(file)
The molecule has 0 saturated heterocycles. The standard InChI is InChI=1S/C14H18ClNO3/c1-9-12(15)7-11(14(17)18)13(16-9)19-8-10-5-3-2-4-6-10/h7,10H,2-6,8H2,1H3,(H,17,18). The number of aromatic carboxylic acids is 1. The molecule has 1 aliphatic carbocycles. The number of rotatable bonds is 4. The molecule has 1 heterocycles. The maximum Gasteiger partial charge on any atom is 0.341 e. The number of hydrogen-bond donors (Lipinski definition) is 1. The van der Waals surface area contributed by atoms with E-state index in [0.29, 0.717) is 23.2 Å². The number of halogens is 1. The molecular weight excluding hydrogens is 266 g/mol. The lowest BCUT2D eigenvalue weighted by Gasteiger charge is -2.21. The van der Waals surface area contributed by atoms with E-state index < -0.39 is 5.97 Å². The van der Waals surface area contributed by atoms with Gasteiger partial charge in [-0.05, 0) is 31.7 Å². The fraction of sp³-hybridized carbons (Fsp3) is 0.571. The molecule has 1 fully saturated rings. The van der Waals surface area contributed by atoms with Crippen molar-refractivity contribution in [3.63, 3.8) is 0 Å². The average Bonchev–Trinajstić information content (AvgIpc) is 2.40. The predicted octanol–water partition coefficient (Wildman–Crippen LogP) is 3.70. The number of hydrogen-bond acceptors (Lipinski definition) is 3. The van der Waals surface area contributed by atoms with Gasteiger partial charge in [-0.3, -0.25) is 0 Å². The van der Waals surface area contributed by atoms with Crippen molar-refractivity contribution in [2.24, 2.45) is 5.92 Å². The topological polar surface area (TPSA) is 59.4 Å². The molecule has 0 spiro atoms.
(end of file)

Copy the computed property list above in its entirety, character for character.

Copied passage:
The molecule has 0 saturated heterocycles. The standard InChI is InChI=1S/C14H18ClNO3/c1-9-12(15)7-11(14(17)18)13(16-9)19-8-10-5-3-2-4-6-10/h7,10H,2-6,8H2,1H3,(H,17,18). The number of aromatic carboxylic acids is 1. The molecule has 1 aliphatic carbocycles. The number of rotatable bonds is 4. The molecule has 1 heterocycles. The maximum Gasteiger partial charge on any atom is 0.341 e. The number of hydrogen-bond donors (Lipinski definition) is 1. The van der Waals surface area contributed by atoms with E-state index in [0.29, 0.717) is 23.2 Å². The number of halogens is 1. The molecular weight excluding hydrogens is 266 g/mol. The lowest BCUT2D eigenvalue weighted by Gasteiger charge is -2.21. The van der Waals surface area contributed by atoms with E-state index < -0.39 is 5.97 Å². The van der Waals surface area contributed by atoms with Gasteiger partial charge in [-0.05, 0) is 31.7 Å². The fraction of sp³-hybridized carbons (Fsp3) is 0.571. The molecule has 1 fully saturated rings. The van der Waals surface area contributed by atoms with Crippen molar-refractivity contribution in [3.63, 3.8) is 0 Å². The average Bonchev–Trinajstić information content (AvgIpc) is 2.40. The predicted octanol–water partition coefficient (Wildman–Crippen LogP) is 3.70. The number of hydrogen-bond acceptors (Lipinski definition) is 3. The van der Waals surface area contributed by atoms with Gasteiger partial charge in [-0.3, -0.25) is 0 Å². The van der Waals surface area contributed by atoms with Crippen molar-refractivity contribution in [2.24, 2.45) is 5.92 Å². The topological polar surface area (TPSA) is 59.4 Å². The molecule has 0 spiro atoms.